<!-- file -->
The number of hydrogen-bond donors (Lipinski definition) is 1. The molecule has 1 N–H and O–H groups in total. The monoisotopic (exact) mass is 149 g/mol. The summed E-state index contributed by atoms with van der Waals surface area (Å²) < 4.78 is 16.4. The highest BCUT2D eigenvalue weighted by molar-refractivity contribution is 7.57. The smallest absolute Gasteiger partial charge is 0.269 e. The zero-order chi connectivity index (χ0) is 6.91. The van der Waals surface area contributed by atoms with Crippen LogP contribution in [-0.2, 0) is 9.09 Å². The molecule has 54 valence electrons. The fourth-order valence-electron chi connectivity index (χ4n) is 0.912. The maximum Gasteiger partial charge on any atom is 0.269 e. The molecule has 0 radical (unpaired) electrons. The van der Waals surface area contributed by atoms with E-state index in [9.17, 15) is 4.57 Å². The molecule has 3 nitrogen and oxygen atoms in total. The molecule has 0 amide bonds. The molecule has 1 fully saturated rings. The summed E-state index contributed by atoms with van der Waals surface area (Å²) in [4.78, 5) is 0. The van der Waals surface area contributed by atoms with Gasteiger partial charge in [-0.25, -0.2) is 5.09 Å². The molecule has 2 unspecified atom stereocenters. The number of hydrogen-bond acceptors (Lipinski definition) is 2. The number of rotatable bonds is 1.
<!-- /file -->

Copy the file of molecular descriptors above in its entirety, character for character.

The number of hydrogen-bond donors (Lipinski definition) is 1. The molecule has 1 N–H and O–H groups in total. The monoisotopic (exact) mass is 149 g/mol. The summed E-state index contributed by atoms with van der Waals surface area (Å²) < 4.78 is 16.4. The highest BCUT2D eigenvalue weighted by molar-refractivity contribution is 7.57. The smallest absolute Gasteiger partial charge is 0.269 e. The zero-order chi connectivity index (χ0) is 6.91. The van der Waals surface area contributed by atoms with Crippen LogP contribution in [-0.2, 0) is 9.09 Å². The molecule has 54 valence electrons. The fourth-order valence-electron chi connectivity index (χ4n) is 0.912. The maximum Gasteiger partial charge on any atom is 0.269 e. The molecule has 0 radical (unpaired) electrons. The van der Waals surface area contributed by atoms with E-state index in [9.17, 15) is 4.57 Å². The molecule has 3 nitrogen and oxygen atoms in total. The molecule has 0 amide bonds. The molecule has 1 fully saturated rings. The summed E-state index contributed by atoms with van der Waals surface area (Å²) in [4.78, 5) is 0. The van der Waals surface area contributed by atoms with Gasteiger partial charge in [-0.25, -0.2) is 5.09 Å². The molecule has 2 unspecified atom stereocenters. The number of hydrogen-bond acceptors (Lipinski definition) is 2. The number of rotatable bonds is 1.